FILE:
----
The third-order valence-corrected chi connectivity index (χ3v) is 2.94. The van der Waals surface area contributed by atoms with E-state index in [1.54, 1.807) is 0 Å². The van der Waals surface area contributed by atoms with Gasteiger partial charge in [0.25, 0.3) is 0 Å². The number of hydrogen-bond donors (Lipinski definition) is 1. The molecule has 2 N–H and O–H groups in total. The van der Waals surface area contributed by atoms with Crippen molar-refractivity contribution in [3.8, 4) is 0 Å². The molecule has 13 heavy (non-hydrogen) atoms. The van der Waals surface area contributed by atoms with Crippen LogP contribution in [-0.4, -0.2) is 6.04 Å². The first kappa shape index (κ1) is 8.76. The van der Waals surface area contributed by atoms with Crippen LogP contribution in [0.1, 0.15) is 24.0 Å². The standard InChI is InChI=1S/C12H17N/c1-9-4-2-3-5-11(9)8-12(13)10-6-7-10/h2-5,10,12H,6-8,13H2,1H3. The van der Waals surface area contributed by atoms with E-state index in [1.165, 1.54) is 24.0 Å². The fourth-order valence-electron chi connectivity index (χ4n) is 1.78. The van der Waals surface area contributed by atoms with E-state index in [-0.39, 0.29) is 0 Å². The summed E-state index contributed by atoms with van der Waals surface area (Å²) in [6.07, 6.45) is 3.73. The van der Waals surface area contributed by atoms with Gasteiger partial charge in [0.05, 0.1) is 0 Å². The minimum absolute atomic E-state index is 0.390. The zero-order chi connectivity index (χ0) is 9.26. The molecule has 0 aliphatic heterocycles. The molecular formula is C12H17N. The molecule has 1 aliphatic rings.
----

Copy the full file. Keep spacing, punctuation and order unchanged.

The third-order valence-corrected chi connectivity index (χ3v) is 2.94. The van der Waals surface area contributed by atoms with E-state index in [1.54, 1.807) is 0 Å². The van der Waals surface area contributed by atoms with Gasteiger partial charge in [0.25, 0.3) is 0 Å². The number of hydrogen-bond donors (Lipinski definition) is 1. The molecule has 2 N–H and O–H groups in total. The van der Waals surface area contributed by atoms with Crippen molar-refractivity contribution in [3.8, 4) is 0 Å². The molecule has 13 heavy (non-hydrogen) atoms. The van der Waals surface area contributed by atoms with Crippen LogP contribution in [-0.4, -0.2) is 6.04 Å². The first kappa shape index (κ1) is 8.76. The van der Waals surface area contributed by atoms with Crippen LogP contribution in [0.1, 0.15) is 24.0 Å². The standard InChI is InChI=1S/C12H17N/c1-9-4-2-3-5-11(9)8-12(13)10-6-7-10/h2-5,10,12H,6-8,13H2,1H3. The van der Waals surface area contributed by atoms with E-state index in [1.165, 1.54) is 24.0 Å². The fourth-order valence-electron chi connectivity index (χ4n) is 1.78. The van der Waals surface area contributed by atoms with E-state index in [-0.39, 0.29) is 0 Å². The summed E-state index contributed by atoms with van der Waals surface area (Å²) in [6.07, 6.45) is 3.73. The van der Waals surface area contributed by atoms with Gasteiger partial charge in [0.05, 0.1) is 0 Å². The minimum absolute atomic E-state index is 0.390. The zero-order chi connectivity index (χ0) is 9.26. The molecule has 0 aliphatic heterocycles. The molecular formula is C12H17N. The molecule has 1 aliphatic rings.